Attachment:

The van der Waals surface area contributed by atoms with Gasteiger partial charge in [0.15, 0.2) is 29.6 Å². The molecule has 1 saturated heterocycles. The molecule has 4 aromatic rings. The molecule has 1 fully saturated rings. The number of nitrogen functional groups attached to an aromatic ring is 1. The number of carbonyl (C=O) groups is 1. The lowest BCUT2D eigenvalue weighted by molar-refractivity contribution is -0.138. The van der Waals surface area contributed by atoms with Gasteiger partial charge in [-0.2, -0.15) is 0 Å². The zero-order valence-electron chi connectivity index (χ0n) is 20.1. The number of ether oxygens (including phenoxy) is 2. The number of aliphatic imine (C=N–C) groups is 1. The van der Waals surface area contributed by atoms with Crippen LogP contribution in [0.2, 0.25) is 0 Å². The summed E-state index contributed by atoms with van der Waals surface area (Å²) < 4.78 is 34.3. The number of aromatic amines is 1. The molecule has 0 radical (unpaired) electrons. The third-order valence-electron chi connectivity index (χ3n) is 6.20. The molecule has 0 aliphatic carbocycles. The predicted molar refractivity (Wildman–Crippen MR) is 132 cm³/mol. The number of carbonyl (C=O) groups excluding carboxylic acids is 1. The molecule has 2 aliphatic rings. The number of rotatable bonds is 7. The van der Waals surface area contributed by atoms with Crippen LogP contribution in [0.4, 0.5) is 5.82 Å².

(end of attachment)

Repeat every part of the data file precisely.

The van der Waals surface area contributed by atoms with Gasteiger partial charge in [0.15, 0.2) is 29.6 Å². The molecule has 1 saturated heterocycles. The molecule has 4 aromatic rings. The molecule has 1 fully saturated rings. The number of nitrogen functional groups attached to an aromatic ring is 1. The number of carbonyl (C=O) groups is 1. The lowest BCUT2D eigenvalue weighted by molar-refractivity contribution is -0.138. The van der Waals surface area contributed by atoms with Gasteiger partial charge in [-0.2, -0.15) is 0 Å². The zero-order valence-electron chi connectivity index (χ0n) is 20.1. The number of ether oxygens (including phenoxy) is 2. The number of aliphatic imine (C=N–C) groups is 1. The van der Waals surface area contributed by atoms with Crippen LogP contribution in [0.2, 0.25) is 0 Å². The summed E-state index contributed by atoms with van der Waals surface area (Å²) < 4.78 is 34.3. The number of aromatic amines is 1. The molecule has 0 radical (unpaired) electrons. The third-order valence-electron chi connectivity index (χ3n) is 6.20. The molecule has 0 aliphatic carbocycles. The predicted molar refractivity (Wildman–Crippen MR) is 132 cm³/mol. The number of carbonyl (C=O) groups excluding carboxylic acids is 1. The molecule has 2 aliphatic rings. The number of rotatable bonds is 7. The van der Waals surface area contributed by atoms with Crippen LogP contribution in [0.4, 0.5) is 5.82 Å².